As described in a recent webinar by Rutgers Cooperative Extension, there are two financial faces to the COVID-19 pandemic.

These include people who are struggling with job losses, overdue bills, and/or increased expenses and those who are basically “financially unscathed” with continued income, reduced expenses (e.g., no commuting, childcare, and/or travel), and/or no investment losses (unless they panic and sell securities in a down market).

Toward the end of each year, interest in tax-advantaged philanthropy to help those in need often increases. There is some evidence that donors plan to give more this year in response to COVID-19 and social justice issues. Many charitable organizations are in desperate need of funds after their 2020 fundraising events were canceled.

A key point to remember is that how and what you give is as important, perhaps even more so, as the dollar amount involved.

With a 2020 standard deduction of $12,400 for singles ($13,700 at age 65 and up) and $24,800 for married couples filing jointly ($27,400 if both spouses are age 65 and up), it is much more difficult for those who contribute to charities to see a direct tax benefit, as the standard deduction is often higher than the amount one would save in taxes by itemizing.

Below are three strategies to help those in need and also receive a tax benefit for your charitable contributions:

Establish a Donor Advised Fund 

I did this myself this year, and it was super easy. First, you select a Donor Advised Fund (DAF) custodian such as Schwab, Vanguard, Fidelity, or TIAA by reviewing their portfolio investment options and expenses. Next, select an asset allocation for your deposit and make a tax-deductible contribution.

Typically, you’ll want to contribute more than the standard deduction amount to gain the ability to itemize deductions, including the DAF deposit. This is often referred to as a “bunching” strategy, in which people plan to be able to itemize every few years or so. 

Lastly, follow the custodian’s procedures to make grants to charities from your account at any time. The custodian makes sure the charity is tax-qualified and sends out a check.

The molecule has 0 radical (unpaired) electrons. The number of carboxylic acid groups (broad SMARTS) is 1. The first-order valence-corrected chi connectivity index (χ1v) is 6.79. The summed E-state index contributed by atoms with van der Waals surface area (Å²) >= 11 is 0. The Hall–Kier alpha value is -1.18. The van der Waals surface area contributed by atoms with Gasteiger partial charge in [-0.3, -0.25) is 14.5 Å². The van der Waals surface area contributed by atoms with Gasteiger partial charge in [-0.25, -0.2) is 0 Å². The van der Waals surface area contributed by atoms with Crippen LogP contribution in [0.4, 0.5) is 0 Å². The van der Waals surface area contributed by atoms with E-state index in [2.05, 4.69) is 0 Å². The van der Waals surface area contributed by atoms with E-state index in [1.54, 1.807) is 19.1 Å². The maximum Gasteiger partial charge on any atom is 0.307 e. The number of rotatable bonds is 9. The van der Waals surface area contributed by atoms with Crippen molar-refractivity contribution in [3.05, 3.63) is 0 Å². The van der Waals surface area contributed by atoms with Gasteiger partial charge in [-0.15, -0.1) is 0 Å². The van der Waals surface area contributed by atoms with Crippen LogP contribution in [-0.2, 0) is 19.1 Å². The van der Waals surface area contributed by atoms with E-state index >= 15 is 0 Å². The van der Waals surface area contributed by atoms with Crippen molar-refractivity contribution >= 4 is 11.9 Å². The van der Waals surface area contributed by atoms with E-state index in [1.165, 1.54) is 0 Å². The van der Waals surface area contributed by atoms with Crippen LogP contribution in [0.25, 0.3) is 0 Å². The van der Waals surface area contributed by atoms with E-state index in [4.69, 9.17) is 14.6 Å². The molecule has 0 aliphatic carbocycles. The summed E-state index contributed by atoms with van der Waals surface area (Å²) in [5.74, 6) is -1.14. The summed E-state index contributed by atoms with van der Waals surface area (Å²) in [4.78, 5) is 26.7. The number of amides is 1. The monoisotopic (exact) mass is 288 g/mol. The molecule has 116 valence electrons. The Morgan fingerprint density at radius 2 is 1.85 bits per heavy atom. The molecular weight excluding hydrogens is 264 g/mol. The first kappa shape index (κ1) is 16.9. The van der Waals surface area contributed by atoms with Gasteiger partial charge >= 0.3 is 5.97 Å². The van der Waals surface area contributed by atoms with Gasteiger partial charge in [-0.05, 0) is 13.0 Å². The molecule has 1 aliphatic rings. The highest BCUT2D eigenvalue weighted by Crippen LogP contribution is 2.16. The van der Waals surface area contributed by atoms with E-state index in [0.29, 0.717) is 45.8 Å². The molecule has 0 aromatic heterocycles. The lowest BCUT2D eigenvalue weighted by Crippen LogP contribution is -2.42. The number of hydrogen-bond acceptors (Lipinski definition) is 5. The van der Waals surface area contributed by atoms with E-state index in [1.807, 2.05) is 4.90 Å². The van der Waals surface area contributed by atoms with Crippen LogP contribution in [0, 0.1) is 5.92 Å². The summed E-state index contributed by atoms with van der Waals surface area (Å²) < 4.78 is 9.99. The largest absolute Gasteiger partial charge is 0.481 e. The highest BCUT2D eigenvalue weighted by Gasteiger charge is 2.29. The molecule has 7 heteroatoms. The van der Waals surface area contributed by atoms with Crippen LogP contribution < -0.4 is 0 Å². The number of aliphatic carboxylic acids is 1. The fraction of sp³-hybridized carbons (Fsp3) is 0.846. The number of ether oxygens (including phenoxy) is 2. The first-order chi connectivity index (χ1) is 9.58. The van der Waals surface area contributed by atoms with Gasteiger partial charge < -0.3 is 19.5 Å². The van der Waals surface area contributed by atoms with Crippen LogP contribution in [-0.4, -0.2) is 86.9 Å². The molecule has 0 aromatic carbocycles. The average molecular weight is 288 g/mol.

Donate Appreciated Securities

Consider gifting appreciated securities to charities instead of cash. Securities, such as bonds or stock or mutual fund shares, can be transferred directly to charities or placed within a DAF for greater flexibility as to the timing and recipients of charitable gifts.

Donors can claim the fair market value of the gift on their income tax return and avoid paying capital gains tax on the gifted amount.

This can save a considerable amount of taxes if securities were held a long time and grew significantly. Charities also receive more than if donors sold shares and donated the after-tax proceeds.

Qualified Charitable Contributions

Donors starting at age 70½, with traditional IRAs, can donate up to $100,000 to qualified charitable organizations directly from their IRA(s). This is called a qualified charitable distribution (QCD).

Withdrawals for charitable donations are not counted as taxable income and can be used to comply with required minimum distribution (RMD) tax rules for traditional IRAs that begin at age 72.

Charitable contributions must be sent directly from an IRA account custodian to a qualified charity in order to qualify for a QCD. Account owners cannot take possession of the money. All IRA distributions are reported to IRA account owners and the IRS on Form 1099-R and QCDs should not be included in taxable income.

Another Option For Donations

There is one more way to give to qualified charities and save on income taxes for tax years beginning in 2020: As a result of the CARES Act, there is a $300 deduction allowed for non-itemizers. This is often referred to as an “above the line” deduction because it is an adjustment made before determining adjusted gross income.

The Bottom Line

To summarize, it is still possible to receive tax benefits for charitable donations. Donating to charities is a win-win-win for all involved. Donors reduce their income taxes, charities receive desperately needed income, and clients of charities receive much needed support, especially during these challenging times.

There is still time to make arrangements for any of the charitable donation strategies listed above. Every small step that people take to help others this holiday season will make a difference.

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